I met with the early childhood behavioral therapist again, sans M. I described the behaviors I found concerning in greater detail, she asked me questions, and we hashed out some goals and how we’re going to measure progress. She does see some indicators of sensory disregulation and disorganization, but what really stood out for her were the behaviors that may be pointing to an attachment disorder. I was pretty struck by the way some of M’s aggressive behavior towards me, and overly-affectionate behavior toward perfect strangers, pointed us in that direction. This is why I’m seeking the help of professionals!
My heart was breaking as she described the research that shows that early disruption in the normal attachment of infant to birth mom (primarily) and other primary caregivers leads to a pattern of disorganized attachment down the road. M spent the first five weeks of her life being passed off to random family members and friends, sometimes on a daily basis. She was supposedly found alone in a utility closet when she was removed from a relative’s home by CPS. Her needs were not consistently met, if they were met at all, and the normal process of attachment that began in utero was completely interrupted and dissolved, and then damaged continuously for the duration of those five weeks.
M was born into the 16th percentile for her height and weight. After spending months in my care, with consistent physical and emotional caregiving, she hit the 80-90th percentiles in height and weight and has been there ever since. She was meant to be a larger child, and was malnourished from birth through 2 months old. She was not only exposed to multiple substances in utero, she was exposed to them continuously. Her birth mom fled a dangerous and violent situation just before her birth, and therefore her little fetal brain was constantly flooded with birth mom’s stress hormones, including cortisol and the hormones responsible for “fight-or-flight” reactions.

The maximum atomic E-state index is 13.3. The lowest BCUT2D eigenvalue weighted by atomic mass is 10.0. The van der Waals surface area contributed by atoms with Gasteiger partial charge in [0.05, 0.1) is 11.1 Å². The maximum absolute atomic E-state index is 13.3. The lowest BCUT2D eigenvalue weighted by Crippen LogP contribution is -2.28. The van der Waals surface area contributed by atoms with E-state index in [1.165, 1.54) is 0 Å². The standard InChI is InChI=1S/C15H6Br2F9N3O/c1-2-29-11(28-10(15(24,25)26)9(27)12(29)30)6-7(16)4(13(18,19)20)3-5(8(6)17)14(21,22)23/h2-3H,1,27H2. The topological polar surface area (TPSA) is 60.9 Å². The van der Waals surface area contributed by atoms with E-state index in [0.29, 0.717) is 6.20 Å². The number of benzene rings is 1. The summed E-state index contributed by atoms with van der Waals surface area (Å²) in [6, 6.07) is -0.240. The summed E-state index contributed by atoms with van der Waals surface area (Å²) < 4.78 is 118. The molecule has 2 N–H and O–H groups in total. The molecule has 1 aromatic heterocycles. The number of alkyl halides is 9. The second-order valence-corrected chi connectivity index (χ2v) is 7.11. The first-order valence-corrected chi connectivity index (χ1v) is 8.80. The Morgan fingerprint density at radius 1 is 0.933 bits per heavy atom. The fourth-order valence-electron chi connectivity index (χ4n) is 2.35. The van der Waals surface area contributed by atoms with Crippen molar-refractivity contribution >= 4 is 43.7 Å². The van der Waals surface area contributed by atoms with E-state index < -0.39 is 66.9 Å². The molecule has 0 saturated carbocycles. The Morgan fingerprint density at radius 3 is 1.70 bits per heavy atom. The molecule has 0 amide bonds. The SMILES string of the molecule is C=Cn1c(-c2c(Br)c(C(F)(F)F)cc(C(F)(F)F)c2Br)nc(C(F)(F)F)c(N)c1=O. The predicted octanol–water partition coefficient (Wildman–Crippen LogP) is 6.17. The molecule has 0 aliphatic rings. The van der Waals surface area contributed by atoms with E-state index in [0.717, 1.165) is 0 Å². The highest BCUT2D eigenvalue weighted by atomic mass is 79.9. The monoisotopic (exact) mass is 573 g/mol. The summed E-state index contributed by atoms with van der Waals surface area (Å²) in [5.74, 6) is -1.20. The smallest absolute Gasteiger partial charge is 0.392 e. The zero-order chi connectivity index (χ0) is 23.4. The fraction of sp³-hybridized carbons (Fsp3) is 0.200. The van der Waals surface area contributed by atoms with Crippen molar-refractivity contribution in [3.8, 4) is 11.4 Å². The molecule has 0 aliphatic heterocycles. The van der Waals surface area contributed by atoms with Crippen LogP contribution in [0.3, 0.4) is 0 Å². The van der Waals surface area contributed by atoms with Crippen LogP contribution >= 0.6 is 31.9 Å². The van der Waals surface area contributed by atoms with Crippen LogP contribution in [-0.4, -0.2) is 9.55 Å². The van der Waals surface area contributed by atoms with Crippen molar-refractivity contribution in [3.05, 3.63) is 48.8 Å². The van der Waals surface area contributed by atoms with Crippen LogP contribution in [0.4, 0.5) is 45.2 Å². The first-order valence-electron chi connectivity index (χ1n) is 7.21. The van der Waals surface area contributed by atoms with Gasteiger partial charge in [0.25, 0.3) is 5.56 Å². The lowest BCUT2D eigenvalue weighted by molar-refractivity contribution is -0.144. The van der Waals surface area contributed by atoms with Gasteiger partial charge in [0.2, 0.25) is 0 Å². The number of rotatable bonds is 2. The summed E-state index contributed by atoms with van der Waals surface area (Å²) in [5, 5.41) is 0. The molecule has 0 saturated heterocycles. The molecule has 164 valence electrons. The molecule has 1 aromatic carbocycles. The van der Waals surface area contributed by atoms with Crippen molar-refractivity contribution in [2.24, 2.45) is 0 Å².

In spite of the fact that I have nourished and mothered M more than adequately for normal development since she was 5 weeks 5 days old, she seems to struggle as a result of her brain’s first 11 months of over-exposure to the wrong stimulation and lack of exposure to the right stimulation. She is attached to me, but her brain has not developed the necessary hardware for her to trust our bond. She will reach for me and then hit me when I reach back. She will throw herself into the arms of a stranger and cling to her instead of me. She will test me, test me, test me.
I haven’t read enough on the subject to know exactly what the game plan will be here, but I know for sure that I’m in this, 110%. If all of my education up to now can help me to find her the resources she needs, to be the mom she needs, and to help her succeed in becoming a happy, well-adjusted person in life, then it will all have been worth it. M, I got you. Mommy’s got you.
My goal is to bring together her “team” (me, the therapist, the new pediatrician, and maybe an OT) to work toward the goal of helping M learn to use tools and strategies to manage her own complicated emotions and impulses in healthy ways. We will use psychology, medical research, social sciences, therapy, nutrition, and loving guidance to achieve these goals. By the time she’s a third grader, I want her to be able to recognize some of her own warning signs and use simple techniques to self-regulate. By the time she’s a teen, I want her to have a deep understanding of herself, as well as a laundry list of resources and tools to help her cope with big feelings. By the time she’s an adult with a job, maybe kids, maybe a spouse, and a life of her own, I want her to know that her mom is still there for her, still her #1 fan, and always just a phone call or drive away.